If you’re not married, do all you can to respect your child’s mother and support her. If things are really difficult with her, taking the high road will serve your children well. They will respect you more and develop healthier attitudes about relationships.
2. Be Proactive.
Early on, your son needs to learn about the importance of protecting a young woman’s integrity and well-being. A lot of this can happen during teachable moments that come up in the course of life, as you talk through different situations and how your son needs to handle himself.
But please don’t let these conversations just happen. Take the initiative. Ideally, that means looking ahead and preparing your son with some purposeful discussions. For example:
- Tell him about what love is—how it often involves strong emotions, but it’s more about a steadfast commitment and a decision to serve and seek her best interests—even when the emotions aren’t there.
- Give him a long-range perspective. Most likely, a teenage dating relationship will not turn into a marriage, so why get serious with anyone at a time of life when neither of them is really ready for it? Encourage him to work creating a strong friendship, and if it does become serious later in life, that friendship will be the best foundation.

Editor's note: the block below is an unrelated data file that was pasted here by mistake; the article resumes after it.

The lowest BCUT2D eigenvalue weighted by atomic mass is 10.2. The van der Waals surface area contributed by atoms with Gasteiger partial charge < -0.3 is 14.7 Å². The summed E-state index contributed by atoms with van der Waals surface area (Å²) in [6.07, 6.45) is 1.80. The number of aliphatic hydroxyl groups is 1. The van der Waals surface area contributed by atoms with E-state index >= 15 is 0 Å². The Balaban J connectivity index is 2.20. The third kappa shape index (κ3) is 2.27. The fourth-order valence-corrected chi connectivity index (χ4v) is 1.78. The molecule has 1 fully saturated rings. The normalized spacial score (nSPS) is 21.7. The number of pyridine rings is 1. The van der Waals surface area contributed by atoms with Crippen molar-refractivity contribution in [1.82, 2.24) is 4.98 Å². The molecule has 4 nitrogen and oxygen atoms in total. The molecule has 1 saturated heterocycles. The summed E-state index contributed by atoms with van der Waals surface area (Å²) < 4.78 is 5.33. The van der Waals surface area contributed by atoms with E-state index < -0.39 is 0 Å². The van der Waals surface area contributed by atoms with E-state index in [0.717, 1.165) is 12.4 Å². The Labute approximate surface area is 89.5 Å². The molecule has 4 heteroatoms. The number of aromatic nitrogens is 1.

- With any girl he’s interested in, encourage him to get to know her parents. It teaches him to relate to adults, helps him understand how her family situation has influenced her, and reminds him that any relationship is really bigger than just two people.
- Talk specifically about boundaries. What’s appropriate with physical affection? Or time spent alone? What about risky behaviors involving drugs or alcohol that could arise?
- Invite his questions and be available to continue the discussion as time goes by. Check in regularly about this.
Also: hold him accountable. Be willing to confront him about improper behavior that you see. Sometimes you’ll need to sit him down and say clearly, “This is unacceptable,” tell him why, and challenge him to do better.
3. Get his mom involved.
I remember when Melanie and I were dating in college, and I brought her home to meet my family for the first time. Sunday morning, we were getting ready for church. Daddy had his suit on, Mom was getting dressed, and Melanie said, “Sweetheart, could you go to the car for me? I left my Sunday shoes there.” I said, “Yeah, sure,” and I went and got them.